a Florida Migrant Child: A Social Studies Lesson
measurement, scale, number
Sunshine State Standards:
Materials for the class:
Amelia's Road by Vickie
1 large wall map of the U.S.
Materials for each group:
1 large laminated desk map
1 small ball of clay or sticky-tack
10 to 12 toothpicks with small flags attached
Cooperative groups of 2-3 students
Read Amelias Road
to students. Review with students the information they had learned
throughout research about Florida migrant families and their travels.
Distribute the desk maps,
toothpicks, and clay. Instruct the students that as you reread the
book, they are to trace the route, locate each area to which Amelias
family would have traveled as Florida migrants, and place a flag on
their map to mark that area.
Have students come up to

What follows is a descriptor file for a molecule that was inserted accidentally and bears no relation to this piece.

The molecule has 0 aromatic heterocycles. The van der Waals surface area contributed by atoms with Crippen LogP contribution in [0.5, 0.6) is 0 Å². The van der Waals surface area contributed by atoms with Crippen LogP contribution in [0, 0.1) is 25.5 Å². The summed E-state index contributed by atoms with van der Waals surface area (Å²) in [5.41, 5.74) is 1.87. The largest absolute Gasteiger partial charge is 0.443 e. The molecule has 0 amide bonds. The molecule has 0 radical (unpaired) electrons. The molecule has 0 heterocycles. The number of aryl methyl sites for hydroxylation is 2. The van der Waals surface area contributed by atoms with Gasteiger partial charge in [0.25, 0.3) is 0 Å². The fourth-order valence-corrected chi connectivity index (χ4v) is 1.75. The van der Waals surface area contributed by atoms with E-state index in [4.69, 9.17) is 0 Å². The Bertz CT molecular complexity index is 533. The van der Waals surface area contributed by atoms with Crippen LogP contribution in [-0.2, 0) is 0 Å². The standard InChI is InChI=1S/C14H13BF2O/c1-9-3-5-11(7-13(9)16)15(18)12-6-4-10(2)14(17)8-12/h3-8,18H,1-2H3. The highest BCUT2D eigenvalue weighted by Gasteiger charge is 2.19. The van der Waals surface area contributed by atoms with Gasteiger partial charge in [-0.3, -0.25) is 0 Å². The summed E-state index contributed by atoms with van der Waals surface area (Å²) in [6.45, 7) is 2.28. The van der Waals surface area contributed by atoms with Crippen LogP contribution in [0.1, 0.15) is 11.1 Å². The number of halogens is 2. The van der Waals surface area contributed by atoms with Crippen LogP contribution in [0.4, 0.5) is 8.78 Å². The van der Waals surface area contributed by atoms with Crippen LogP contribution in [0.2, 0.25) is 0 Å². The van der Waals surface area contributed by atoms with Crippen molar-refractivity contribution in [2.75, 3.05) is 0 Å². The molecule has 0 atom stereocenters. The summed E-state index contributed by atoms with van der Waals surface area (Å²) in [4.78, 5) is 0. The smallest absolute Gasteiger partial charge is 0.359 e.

the wall map and place markers on it to indicate the travels.
Ask students to estimate
how far they think Amelia traveled. Discuss their estimates and estimation
strategies. Record these on the board. Using the data, have them determine
the extremes and the range of their estimates.
Now ask students to use
their maps, pipe cleaners, and markers to determine distances between
regions and the total distance traveled. The pipe cleaners are flexible
and can be bent to go around natural barriers. You might need to refer
students to the scale of miles on the map.
Other questions that could
be asked are as follows:
How many and what states
did Amelia visit on her
How long did her journey
take in days? Weeks?
How long might they
have been on the highway
How far were they able
to travel in a day?
What would have been
the cost for fuel?
Debrief by discussing student
answers and strategies used. Have them compare their actual answers
with their estimates.
Discuss and have students
compare what is shown on their desk maps and their calculations with
the information shown on the wall map.